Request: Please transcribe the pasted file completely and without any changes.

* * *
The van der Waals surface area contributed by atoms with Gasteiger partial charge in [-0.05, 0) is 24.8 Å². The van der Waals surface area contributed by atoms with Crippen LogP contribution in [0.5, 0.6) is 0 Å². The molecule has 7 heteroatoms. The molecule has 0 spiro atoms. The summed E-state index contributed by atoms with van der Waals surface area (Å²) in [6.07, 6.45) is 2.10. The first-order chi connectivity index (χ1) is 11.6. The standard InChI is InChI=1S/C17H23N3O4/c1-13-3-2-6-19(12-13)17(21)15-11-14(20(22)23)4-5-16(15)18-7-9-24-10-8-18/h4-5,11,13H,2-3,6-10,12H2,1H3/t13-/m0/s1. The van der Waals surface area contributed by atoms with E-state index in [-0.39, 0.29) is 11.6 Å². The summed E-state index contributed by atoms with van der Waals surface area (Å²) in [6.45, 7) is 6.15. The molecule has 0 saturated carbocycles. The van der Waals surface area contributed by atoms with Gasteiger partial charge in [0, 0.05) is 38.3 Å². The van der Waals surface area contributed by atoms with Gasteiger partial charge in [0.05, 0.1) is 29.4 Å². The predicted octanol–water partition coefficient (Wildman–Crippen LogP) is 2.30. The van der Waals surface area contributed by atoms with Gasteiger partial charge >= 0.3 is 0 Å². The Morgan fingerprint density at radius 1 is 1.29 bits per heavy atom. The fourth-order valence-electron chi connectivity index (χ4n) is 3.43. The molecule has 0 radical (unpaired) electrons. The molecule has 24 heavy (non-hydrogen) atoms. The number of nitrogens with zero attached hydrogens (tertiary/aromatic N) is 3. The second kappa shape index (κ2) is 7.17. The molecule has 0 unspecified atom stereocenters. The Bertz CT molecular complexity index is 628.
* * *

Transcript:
The van der Waals surface area contributed by atoms with Gasteiger partial charge in [-0.05, 0) is 24.8 Å². The van der Waals surface area contributed by atoms with Crippen LogP contribution in [0.5, 0.6) is 0 Å². The molecule has 7 heteroatoms. The molecule has 0 spiro atoms. The summed E-state index contributed by atoms with van der Waals surface area (Å²) in [6.07, 6.45) is 2.10. The first-order chi connectivity index (χ1) is 11.6. The standard InChI is InChI=1S/C17H23N3O4/c1-13-3-2-6-19(12-13)17(21)15-11-14(20(22)23)4-5-16(15)18-7-9-24-10-8-18/h4-5,11,13H,2-3,6-10,12H2,1H3/t13-/m0/s1. The van der Waals surface area contributed by atoms with E-state index in [-0.39, 0.29) is 11.6 Å². The summed E-state index contributed by atoms with van der Waals surface area (Å²) in [6.45, 7) is 6.15. The molecule has 0 saturated carbocycles. The van der Waals surface area contributed by atoms with Gasteiger partial charge in [0, 0.05) is 38.3 Å². The van der Waals surface area contributed by atoms with Gasteiger partial charge in [0.05, 0.1) is 29.4 Å². The predicted octanol–water partition coefficient (Wildman–Crippen LogP) is 2.30. The van der Waals surface area contributed by atoms with Gasteiger partial charge >= 0.3 is 0 Å². The Morgan fingerprint density at radius 1 is 1.29 bits per heavy atom. The fourth-order valence-electron chi connectivity index (χ4n) is 3.43. The molecule has 0 radical (unpaired) electrons. The molecule has 24 heavy (non-hydrogen) atoms. The number of nitrogens with zero attached hydrogens (tertiary/aromatic N) is 3. The second kappa shape index (κ2) is 7.17. The molecule has 0 unspecified atom stereocenters. The Bertz CT molecular complexity index is 628.